Thursday, February 25, 2010

The Local Wildlife

What you may or may not know is that Buenos Aires is crawling with critters: pigeons & other birdies, insects, dogs, cats and more cats. Ok, so not exactly wild animals, but I can't get enough of the free-roaming pets. As everyone knows, I'm kind of afraid of dogs, and usually only admire them at a distance. But the dogs here-both leashed pets and strays, are so cute and friendly that I want one myself. It's hard to resist the urge to go on a petting spree, especially since I'm not sure if it's rude or not to pet people's dogs. Sometimes I can't help myself, and my hand finds itself patting the furry head of someone's Golden Retriever. Speaking of breeds, dogs are like a status symbol in my neighborhood. Remember last summer when everyone North of 14th Street in NYC had an expensive French bulldog? (of course you wouldn't, unless your name is Temnete Sebhatu) But anyway, I bet half of those poor bulldogs are sitting in a pound somewhere, out of fashion now. Well, it's kind of like that here. Popular breeds are Golden Retrievers, shizus, huskies, and poodles, which are dragged around by little old ladies (I feel bad for the huskies-it's way too hot here for them!). And of course there are the dog walkers, who haul around like 30 dogs of various breeds and sizes, and leave shit all over the sidewalk. Jose, my beloved security guard, has 15 dogs (and 4 cats). Fifteen! Graciela says Jose is "loco," because dog food is so expensive. He told me that most of his pets are "mestizos" (mutts) he rescued from the streets, and that he lives in the Provencia so he has plenty of space for them. People take their pets seriously here. No animal ever seems to go hungry, even the strays. I was petting a group of cats in a trash heap in the park the other day and noticed plates of cat food set out for them, presumably by kind old ladies (like in the Recoleta Cemetery) who can't bear to see cats go hungry. Other hotspots for stray cats are greengrocers and the Botanical Gardens, where clusters of cats lounge under the pruned hedges. As if I don't look crazy enough as it is petting dirty cats, I've taken to photographing them on a regular basis. Some of my favorites are the little orange fellow how lives and few blocks from me, the little gatito who lives at the fruit stand on my way to school (the boys who work there are amused by my obsession), and this fat fluffy gray one that lives behind the fence of some sort of top-security compound. And of course Reni, Graciela's eccentric "boyfriend," who sleeps in between couch cushions and comes into my room at weird hours making all sorts of noise.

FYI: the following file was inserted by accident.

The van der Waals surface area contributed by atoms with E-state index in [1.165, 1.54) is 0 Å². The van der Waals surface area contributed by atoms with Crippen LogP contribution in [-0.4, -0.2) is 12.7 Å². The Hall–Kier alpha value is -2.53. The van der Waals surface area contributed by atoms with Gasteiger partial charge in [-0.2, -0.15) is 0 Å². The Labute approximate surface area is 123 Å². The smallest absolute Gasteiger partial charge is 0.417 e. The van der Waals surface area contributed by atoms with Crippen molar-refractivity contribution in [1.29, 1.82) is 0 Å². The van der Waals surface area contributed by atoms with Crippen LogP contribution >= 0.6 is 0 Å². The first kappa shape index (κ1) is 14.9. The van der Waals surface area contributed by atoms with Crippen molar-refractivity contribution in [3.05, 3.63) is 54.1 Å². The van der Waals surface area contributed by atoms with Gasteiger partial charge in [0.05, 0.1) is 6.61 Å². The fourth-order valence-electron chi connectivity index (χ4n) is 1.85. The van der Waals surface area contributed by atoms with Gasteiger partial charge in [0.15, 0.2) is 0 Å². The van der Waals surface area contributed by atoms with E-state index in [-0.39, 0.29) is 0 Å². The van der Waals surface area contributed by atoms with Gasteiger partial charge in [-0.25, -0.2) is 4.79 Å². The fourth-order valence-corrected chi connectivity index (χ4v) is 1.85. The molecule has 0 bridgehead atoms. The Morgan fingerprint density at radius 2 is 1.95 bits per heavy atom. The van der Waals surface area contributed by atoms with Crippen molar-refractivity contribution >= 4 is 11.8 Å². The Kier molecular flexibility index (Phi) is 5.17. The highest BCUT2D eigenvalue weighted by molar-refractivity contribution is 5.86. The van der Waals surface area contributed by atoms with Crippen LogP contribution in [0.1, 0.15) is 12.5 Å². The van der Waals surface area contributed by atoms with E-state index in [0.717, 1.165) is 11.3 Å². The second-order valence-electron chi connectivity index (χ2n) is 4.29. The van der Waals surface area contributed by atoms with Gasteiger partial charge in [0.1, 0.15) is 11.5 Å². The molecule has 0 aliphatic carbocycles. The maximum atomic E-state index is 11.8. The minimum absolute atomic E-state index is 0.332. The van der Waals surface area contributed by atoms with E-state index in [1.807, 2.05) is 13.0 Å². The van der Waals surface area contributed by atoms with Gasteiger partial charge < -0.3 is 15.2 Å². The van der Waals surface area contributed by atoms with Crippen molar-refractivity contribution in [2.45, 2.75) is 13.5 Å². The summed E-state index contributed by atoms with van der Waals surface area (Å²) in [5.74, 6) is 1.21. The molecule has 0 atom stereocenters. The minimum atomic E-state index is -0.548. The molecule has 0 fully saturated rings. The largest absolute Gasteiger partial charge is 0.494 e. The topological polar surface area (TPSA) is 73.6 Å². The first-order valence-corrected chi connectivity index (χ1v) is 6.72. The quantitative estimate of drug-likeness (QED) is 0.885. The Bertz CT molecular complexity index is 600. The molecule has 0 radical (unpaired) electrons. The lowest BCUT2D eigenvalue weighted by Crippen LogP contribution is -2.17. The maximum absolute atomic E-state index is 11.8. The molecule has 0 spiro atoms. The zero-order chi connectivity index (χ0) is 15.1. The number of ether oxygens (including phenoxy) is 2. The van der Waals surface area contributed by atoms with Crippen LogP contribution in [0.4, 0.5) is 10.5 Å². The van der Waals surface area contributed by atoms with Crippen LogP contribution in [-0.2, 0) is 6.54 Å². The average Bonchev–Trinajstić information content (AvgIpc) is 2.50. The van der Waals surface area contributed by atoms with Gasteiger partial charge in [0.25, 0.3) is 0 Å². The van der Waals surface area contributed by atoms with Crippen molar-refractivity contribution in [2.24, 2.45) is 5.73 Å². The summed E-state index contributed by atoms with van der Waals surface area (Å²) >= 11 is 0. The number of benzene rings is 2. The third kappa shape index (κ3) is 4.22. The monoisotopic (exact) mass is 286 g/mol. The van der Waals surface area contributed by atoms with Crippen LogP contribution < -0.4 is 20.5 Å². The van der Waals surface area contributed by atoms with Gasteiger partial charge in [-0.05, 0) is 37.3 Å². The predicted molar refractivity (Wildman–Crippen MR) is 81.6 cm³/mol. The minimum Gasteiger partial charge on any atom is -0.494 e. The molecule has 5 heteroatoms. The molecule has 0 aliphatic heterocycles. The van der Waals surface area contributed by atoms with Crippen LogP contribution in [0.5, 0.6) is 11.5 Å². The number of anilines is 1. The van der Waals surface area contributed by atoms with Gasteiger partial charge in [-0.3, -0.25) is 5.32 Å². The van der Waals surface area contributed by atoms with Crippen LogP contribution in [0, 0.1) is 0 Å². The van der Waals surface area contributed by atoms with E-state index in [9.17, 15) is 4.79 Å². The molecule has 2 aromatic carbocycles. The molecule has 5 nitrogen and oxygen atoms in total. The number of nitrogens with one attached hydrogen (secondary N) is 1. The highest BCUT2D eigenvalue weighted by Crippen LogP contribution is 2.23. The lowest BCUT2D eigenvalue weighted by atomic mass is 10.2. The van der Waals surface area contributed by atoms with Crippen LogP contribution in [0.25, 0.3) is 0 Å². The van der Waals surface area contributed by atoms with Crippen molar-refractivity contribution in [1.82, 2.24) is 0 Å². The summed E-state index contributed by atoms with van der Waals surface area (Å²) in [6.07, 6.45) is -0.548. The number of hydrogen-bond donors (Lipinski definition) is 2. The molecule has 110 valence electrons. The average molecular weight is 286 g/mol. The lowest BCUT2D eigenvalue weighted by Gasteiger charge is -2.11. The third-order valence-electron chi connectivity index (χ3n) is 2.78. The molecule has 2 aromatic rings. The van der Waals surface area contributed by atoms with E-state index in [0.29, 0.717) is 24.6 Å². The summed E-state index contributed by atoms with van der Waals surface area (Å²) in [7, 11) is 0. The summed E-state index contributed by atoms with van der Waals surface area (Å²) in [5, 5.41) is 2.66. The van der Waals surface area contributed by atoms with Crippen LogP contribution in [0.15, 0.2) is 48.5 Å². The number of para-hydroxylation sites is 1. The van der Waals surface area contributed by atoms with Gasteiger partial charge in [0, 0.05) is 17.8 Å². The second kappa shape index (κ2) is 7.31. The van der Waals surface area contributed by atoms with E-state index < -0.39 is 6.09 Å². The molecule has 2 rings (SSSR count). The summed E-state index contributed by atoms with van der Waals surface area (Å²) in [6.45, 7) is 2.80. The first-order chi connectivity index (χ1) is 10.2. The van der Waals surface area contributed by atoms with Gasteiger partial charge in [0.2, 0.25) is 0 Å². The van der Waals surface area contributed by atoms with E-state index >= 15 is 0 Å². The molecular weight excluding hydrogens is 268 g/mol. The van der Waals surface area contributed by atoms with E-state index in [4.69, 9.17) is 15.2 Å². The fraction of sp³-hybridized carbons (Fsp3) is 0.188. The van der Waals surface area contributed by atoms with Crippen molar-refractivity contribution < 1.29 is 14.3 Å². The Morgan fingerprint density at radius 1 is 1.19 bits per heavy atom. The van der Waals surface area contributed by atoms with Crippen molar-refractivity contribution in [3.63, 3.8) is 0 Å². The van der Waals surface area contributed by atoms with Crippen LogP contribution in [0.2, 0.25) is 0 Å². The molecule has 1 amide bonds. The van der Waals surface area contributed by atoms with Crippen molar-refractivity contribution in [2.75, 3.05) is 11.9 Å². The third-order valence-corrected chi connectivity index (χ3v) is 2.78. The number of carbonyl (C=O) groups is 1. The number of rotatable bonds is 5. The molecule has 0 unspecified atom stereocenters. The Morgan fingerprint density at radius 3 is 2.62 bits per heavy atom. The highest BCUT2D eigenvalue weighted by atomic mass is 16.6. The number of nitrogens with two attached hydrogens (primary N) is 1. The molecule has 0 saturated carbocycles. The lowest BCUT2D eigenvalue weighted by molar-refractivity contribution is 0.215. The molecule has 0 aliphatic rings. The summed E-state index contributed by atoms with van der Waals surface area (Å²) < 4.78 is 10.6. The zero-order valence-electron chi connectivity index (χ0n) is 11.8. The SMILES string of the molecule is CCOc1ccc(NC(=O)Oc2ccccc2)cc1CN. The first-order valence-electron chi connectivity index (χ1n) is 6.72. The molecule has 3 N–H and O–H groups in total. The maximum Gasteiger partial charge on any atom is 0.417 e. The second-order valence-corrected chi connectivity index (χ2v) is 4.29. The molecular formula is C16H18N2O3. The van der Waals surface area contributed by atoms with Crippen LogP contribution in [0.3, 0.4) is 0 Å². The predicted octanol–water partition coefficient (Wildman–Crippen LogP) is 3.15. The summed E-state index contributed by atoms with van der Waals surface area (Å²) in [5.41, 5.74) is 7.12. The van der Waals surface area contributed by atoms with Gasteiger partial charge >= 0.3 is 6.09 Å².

I've heard that only Westerners (ie America, Europe) make a big fuss over pets, but considering how well-groomed, obedient, and bountiful domesticated animals are here, I think pet obsession is a universal bourgeois privilege.

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